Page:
Learn more Download now Shop now Learn more Shop now Shop now Shop now Shop now Shop now Shop now Shop now Shop now Learn More Shop now Shop now Learn more Shop Fire Shop Kindle Christmas Soul Playlist Learn more Shop Women's Shop Men's

on 19 November 2002
Having now got Holland's entire back catalogue, you can imagine my anticpation waiting for the brown cardboard box from Amazon waiting to drop through my letterbox. No disappointment whatsoever.
This CD is certainly better than Small World Big Band 1 and is more upbeat, containing tracks such as Tuxedo Junction from the Bells Whisky advert, to Huey from the Fun Lovin' Criminals covering Fly Me To The Moon. The fact that Revolution (with Stereophonics, who again feature excellently on this CD) on Small World Big Band 1 has been voted in some circles says it all.
For a guy that grew up in the 90s, I would also say there are more contemporaries and well-knowns than on the last CD: Huey, Tom Jones, Bono, Bryan Ferry, Stereophonics to name but a few. This also leads me to think that Tom Jones could do a full album with Jools.
The music is also more appealing to the 'mainstream' compared with other CDs such as Sunset Over London and A-Z of Piano where you really have to like instrumentals and R&B style tunes.
Hope there is a volume 3. Many thanks Jools, can't wait 'til your concert in December...
0Comment| 19 people found this helpful. Was this review helpful to you?YesNoReport abuse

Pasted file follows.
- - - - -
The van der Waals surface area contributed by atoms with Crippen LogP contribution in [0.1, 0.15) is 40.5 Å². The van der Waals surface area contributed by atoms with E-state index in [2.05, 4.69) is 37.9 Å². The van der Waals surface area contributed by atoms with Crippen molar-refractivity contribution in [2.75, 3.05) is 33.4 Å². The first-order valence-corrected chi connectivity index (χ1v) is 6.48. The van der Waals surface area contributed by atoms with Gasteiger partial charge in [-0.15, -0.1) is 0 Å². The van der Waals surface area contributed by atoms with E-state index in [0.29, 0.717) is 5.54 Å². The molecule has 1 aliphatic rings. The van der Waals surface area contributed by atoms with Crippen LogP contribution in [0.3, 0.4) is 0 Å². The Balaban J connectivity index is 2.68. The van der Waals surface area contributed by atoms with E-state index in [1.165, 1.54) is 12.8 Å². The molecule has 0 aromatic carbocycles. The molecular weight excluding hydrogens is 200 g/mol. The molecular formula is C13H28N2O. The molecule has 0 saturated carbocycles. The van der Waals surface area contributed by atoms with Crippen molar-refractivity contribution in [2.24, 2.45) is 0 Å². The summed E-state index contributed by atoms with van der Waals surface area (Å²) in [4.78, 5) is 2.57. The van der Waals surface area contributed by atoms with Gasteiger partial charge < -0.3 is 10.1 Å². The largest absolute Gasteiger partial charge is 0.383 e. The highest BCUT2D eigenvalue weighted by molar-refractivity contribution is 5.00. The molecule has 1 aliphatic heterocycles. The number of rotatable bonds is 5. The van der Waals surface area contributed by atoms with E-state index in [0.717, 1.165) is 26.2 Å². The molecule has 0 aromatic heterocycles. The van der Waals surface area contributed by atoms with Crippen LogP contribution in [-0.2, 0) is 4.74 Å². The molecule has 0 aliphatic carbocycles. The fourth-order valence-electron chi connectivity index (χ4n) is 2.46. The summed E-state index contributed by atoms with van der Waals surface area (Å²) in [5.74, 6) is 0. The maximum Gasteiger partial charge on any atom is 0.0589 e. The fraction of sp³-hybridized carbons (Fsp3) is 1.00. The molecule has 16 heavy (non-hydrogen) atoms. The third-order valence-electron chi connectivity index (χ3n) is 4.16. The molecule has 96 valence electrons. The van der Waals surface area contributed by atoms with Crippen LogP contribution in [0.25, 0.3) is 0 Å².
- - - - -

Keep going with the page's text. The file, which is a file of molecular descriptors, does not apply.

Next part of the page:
on 16 October 2017
all good
0Comment|Was this review helpful to you?YesNoReport abuse
on 19 August 2017
0Comment|Was this review helpful to you?YesNoReport abuse
on 24 February 2015
very good
0Comment|Was this review helpful to you?YesNoReport abuse
on 22 November 2002
I'm a bit of a Jools virgin - my first album was Small World, Big Band, vol 1 closely followed by Greatest Hits. They've never been out the CD player in the car over the last year. It was with trepidation (and excitement) that I ordered "More Friends" -after all - could it be as addictive?
There's the good old Jools blues piano in Tuxedo Junction and Anglegrinder Blues, but there are also some surprises, especially Bono and his Velvet Dress.I've not had the album long, but everytime I listen to it, you come across more gems such as Snowflake Boogie and Your's truly Confused N10. There's a real blend of artistes and - well it works for me!
The Orchestra "and Friends" ensemble is fantastic but Jools has to be careful that he doesn't place overreliance on them and overdo the formula - after all he is a supreme musician and entertainer in his own right and he mustn't lose his own identity. There are one or two tracks where you forget momentarily that you are listening to a Jools album, but in the next moment he's right back there giving it his all!!
It is a testament to Jools reputation in the music world that so many artistes want to work with him and you get the feeling that everyone is enjoying the ultimate jam session.
I think it'll spend the next year in the car.....!!
0Comment| 13 people found this helpful. Was this review helpful to you?YesNoReport abuse
VINE VOICEon 24 November 2002